367 F2d 917 Montgomery v. Commissioner of Internal Revenue
367 F.2d 917
Edwin Jones MONTGOMERY, Sr. and Dorothy Scott Montgomery, Petitioners,
COMMISSIONER OF INTERNAL REVENUE, Respondent.
United States Court of Appeals Ninth Circuit.
October 14, 1966.
Rehearing Denied November 14, 1966.
Robert D. Platt, Johnston & Platt, Oakland, Cal., for petitioners.
Richard M. Roberts, Acting Asst. Atty. Gen., Lee A. Jackson, David O. Walter, Crombie J. D. Garrett, C. Moxley Featherston, Attys. Dept. of Justice, Washington, D. C., for respondent.
Before KOELSCH and ELY, Circuit Judges, and FOLEY, District Judge.
ELY, Circuit Judge:
The Tax Court, without a written opinion, granted the Commissioner's motion to dismiss a petition for redetermination of income tax deficiencies. It also denied a motion to set aside the order of dismissal. The petitioners, husband and wife,1 seek review, invoking our jurisdiction under 26 U.S.C. § 7482.
The noticed deficiencies were for the taxable years 1957, 1958, 1959, and 1960. The Commissioner's notice of his determination was mailed on December 12, 1963. The taxpayer, within the prescribed ninety-day period, filed his petition for redetermination with the Tax Court on March 12, 1964. Thirty-five days thereafter, on April 17, 1964, the Commissioner moved that the petition be dismissed for taxpayer's failure properly to prosecute. The taxpayer amended his petition, and at a hearing held on May 27, 1964, the Tax Court held that the petition remained defective and ordered that an adequate amended petition be filed not later than August 20, 1964, or that taxpayer, on August, 26, 1964, show cause as to why the motion to dismiss his petition should not be granted. On August 18, 1964, the amended petition was filed. The Commissioner answered on September 17, 1964, and on December 30, 1964, the case was set to be heard in San Francisco, California, on April 5, 1965.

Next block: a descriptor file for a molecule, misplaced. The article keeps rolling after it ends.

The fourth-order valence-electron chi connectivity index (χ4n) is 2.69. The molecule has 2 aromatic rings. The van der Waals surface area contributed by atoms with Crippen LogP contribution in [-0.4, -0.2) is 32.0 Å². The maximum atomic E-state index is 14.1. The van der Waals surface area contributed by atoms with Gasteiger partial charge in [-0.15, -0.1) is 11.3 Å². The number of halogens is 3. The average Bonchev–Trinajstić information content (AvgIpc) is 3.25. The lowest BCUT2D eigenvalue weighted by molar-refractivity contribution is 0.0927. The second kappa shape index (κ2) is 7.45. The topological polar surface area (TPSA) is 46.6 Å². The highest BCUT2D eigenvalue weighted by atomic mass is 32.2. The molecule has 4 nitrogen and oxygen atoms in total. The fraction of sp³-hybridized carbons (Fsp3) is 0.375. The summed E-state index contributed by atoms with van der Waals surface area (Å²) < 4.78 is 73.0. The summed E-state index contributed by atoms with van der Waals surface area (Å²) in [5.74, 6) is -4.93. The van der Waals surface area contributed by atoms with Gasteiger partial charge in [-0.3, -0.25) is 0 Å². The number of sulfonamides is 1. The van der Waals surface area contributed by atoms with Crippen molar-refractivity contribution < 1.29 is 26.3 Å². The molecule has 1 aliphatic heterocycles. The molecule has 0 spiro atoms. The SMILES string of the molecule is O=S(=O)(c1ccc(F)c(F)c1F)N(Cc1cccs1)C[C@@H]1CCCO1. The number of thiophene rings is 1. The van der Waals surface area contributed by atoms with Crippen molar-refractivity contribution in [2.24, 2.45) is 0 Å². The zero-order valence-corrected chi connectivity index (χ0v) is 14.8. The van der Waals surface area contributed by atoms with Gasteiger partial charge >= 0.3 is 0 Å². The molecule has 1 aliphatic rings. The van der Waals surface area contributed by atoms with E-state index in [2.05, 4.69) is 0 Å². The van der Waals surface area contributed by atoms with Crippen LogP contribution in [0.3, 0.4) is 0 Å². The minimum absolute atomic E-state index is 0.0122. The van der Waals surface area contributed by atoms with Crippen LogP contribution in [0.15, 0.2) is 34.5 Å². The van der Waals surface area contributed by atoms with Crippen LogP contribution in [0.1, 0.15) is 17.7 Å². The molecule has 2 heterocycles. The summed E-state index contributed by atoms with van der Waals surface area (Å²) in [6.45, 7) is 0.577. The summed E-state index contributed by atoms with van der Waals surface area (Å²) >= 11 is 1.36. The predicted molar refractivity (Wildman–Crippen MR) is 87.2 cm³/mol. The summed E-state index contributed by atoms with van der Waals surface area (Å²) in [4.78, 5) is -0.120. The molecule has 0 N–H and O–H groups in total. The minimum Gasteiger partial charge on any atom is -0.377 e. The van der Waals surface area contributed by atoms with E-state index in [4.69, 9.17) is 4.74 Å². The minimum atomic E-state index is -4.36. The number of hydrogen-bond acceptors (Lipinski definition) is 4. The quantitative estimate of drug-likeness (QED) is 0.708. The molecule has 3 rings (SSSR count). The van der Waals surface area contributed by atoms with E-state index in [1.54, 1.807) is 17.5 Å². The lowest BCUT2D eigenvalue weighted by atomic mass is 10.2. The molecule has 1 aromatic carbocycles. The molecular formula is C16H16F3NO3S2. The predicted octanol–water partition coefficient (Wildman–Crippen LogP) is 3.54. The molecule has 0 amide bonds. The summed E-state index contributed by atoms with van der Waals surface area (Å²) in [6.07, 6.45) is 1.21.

On March 1, 1965, the taxpayer filed a written motion that the hearing be continued to the Fall Session of the Tax Court. The declared grounds therefor were the representation that the obligation of taxpayer's employment prevented his taking the necessary time to travel to three cities and obtain records with which to support deductions which had been rejected in the determination of the deficiencies.
In his original petition, the taxpayer had averred that "The normally available records to substantiate all of the items disallowed were destroyed by fires." The Commissioner, in resisting the motion for continuance, pointed to that which he believed to be inconsistent in the later representation that substantiating records, located in Tucson, Arizona, and Sacramento, California, were extant.
The Tax Court denied the motion for continuance and reset the hearing for April 7, 1965.2 On that day, the hearing commenced. After the taxpayer had testified at length, the Tax Court was of the view that he had presented "not one iota of evidence" to support the disputed items of deduction. His counsel was reminded that the burden rested upon the taxpayer, whereupon the motion for continuance was orally renewed. It was denied, and the taxpayer refused to attempt to produce further evidence. The court invited additional explanation for the apparent lack of diligence in preparation, and taxpayer's counsel offered in excuse that the demands of his client's employment had been all consuming and that taxpayer believed that the times which had been fixed for the production of records were too restrictive. The Commissioner then orally moved that the petition be dismissed for lack of prosecution. On April 15, 1965, the Tax Court granted the motion and sustained the determination of deficiencies.
The taxpayer moved to set aside the dismissal, supporting it with an affidavit in which he averred, generally, that he had suffered a severe financial loss in 1950, that all his time in the intervening years had been expended in efforts to regain his former economic position, that a fire had destroyed some of his records, and that it had thus been impossible for him to obtain the records to support his claims.